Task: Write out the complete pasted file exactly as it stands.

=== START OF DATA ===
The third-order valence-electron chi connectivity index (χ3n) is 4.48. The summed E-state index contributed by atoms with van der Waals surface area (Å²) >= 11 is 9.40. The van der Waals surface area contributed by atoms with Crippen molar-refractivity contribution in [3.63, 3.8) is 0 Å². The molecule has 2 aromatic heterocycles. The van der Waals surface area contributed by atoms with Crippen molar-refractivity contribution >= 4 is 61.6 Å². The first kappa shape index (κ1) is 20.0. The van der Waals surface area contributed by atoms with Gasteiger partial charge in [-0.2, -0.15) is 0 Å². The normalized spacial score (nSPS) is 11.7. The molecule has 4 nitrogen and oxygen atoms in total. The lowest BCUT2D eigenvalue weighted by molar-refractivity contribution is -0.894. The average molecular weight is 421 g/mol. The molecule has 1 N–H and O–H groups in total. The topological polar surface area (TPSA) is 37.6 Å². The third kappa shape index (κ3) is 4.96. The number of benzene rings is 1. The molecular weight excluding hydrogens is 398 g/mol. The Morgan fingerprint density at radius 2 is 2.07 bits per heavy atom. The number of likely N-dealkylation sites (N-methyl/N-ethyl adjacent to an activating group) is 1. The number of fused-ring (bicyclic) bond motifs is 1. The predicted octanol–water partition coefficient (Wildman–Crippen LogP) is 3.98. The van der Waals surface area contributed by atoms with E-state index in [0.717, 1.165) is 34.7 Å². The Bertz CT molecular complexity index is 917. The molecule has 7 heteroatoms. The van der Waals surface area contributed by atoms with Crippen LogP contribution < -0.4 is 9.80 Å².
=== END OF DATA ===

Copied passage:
The third-order valence-electron chi connectivity index (χ3n) is 4.48. The summed E-state index contributed by atoms with van der Waals surface area (Å²) >= 11 is 9.40. The van der Waals surface area contributed by atoms with Crippen molar-refractivity contribution in [3.63, 3.8) is 0 Å². The molecule has 2 aromatic heterocycles. The van der Waals surface area contributed by atoms with Crippen molar-refractivity contribution >= 4 is 61.6 Å². The first kappa shape index (κ1) is 20.0. The van der Waals surface area contributed by atoms with Gasteiger partial charge in [-0.2, -0.15) is 0 Å². The normalized spacial score (nSPS) is 11.7. The molecule has 4 nitrogen and oxygen atoms in total. The lowest BCUT2D eigenvalue weighted by molar-refractivity contribution is -0.894. The average molecular weight is 421 g/mol. The molecule has 1 N–H and O–H groups in total. The topological polar surface area (TPSA) is 37.6 Å². The third kappa shape index (κ3) is 4.96. The number of benzene rings is 1. The molecular weight excluding hydrogens is 398 g/mol. The Morgan fingerprint density at radius 2 is 2.07 bits per heavy atom. The number of likely N-dealkylation sites (N-methyl/N-ethyl adjacent to an activating group) is 1. The number of fused-ring (bicyclic) bond motifs is 1. The predicted octanol–water partition coefficient (Wildman–Crippen LogP) is 3.98. The van der Waals surface area contributed by atoms with E-state index in [0.717, 1.165) is 34.7 Å². The Bertz CT molecular complexity index is 917. The molecule has 7 heteroatoms. The van der Waals surface area contributed by atoms with Crippen LogP contribution < -0.4 is 9.80 Å².